Friday, 6 November 2009

the sunk cost dilemma, the concorde effect and the economics of trunking novels

Let's say, hypothetically, that you wrote a novel.

And let's also say that hypothetical you is a slow writer and took about two years to write and edit the novel. Unfortunately, your hypothetical novel is an unreadable pile of garbage which you may or may not be able to fix, and even more unfortunately, you don't realise that until now.

Should you trunk the novel?

Welcome to the sunk cost dilemma. If you trunk the novel, you write off all your time and effort. If you keep working on it, hoping to somehow turn it around, you're pouring yet more resources into the project which may also have to be written off.

People are naturally loss-averse. That is, they value not making a loss of £100 more than they value gaining £100. This leads to the sunk cost fallacy, wherein people commit ever more resources to a failing project in the futile hope of saving their initial investment. (See also: Concorde.)

That's why my gut instinct tells me not to trunk the hypothetical novel: I think of all the hours of work, and I hate to write them off as a bad investment. Perhaps if I just put in more hours of work, I can rescue the project. But thanks to the sunk cost fallacy, I realise that that's irrational - just a stupid instinct interfering with logic.

The hypothetical investment is a writeoff. It's time to move on.

Winners never quit, and quitters never win, but those who never quit and never win are idiots.


  1. Too true. The first novel I wrote was for Nanowrimo last year, and it wasn't much good. I spent ages working on it, until I finally came up with an idea for another one which I'm much happier with. I've put that on hold though, while I do my third novel for this year's Nano.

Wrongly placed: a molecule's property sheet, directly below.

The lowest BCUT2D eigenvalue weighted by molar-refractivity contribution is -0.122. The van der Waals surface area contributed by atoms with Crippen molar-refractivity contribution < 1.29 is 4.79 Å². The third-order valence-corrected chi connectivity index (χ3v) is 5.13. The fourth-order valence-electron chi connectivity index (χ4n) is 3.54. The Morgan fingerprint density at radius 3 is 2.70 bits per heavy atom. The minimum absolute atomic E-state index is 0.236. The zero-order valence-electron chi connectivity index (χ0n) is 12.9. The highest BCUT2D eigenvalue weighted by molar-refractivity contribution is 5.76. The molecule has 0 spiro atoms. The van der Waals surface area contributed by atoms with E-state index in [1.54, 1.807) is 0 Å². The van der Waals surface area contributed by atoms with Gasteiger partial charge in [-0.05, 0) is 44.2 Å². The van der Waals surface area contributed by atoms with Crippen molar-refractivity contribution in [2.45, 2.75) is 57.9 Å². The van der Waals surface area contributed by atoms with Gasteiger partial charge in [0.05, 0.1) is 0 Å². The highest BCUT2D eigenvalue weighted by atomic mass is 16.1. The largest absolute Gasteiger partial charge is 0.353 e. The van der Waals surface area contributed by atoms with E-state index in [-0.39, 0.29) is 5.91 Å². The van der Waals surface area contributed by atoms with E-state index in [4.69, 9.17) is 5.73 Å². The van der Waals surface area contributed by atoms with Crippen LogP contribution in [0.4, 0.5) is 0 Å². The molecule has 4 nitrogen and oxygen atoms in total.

I hope you weren't thinking of The Infernal Family while you wrote this. Judging by the teaser, it's far from being a sunken cost.

  2. I think we're ignoring an important fact here. The time spent writing that trunked novel was not completely wasted. That's a whole lot of writing practice right there, and only if nothing in the way of improvement occurred between that novel and the next one is it a true waste of resources.

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  4. Ah! Great point, atsiko. I tend to think of writing as a succession of projects, one novel after another, instead of a continuous upward (I hope) curve of increasing writing skill. But hopefully, each book teaches you new skills that you then use to write another, better book.

    Jeff, I'm thinking about trunking a lot at the moment. I've spent two and a half years working on the same novel, and I need to do at least one round (and perhaps more) of heavy revisions, at the end of which the novel might be a writeoff. I can't work on it forever - so if it doesn't shape up soon, I'm going to have to trunk it. Sad but necessary. :)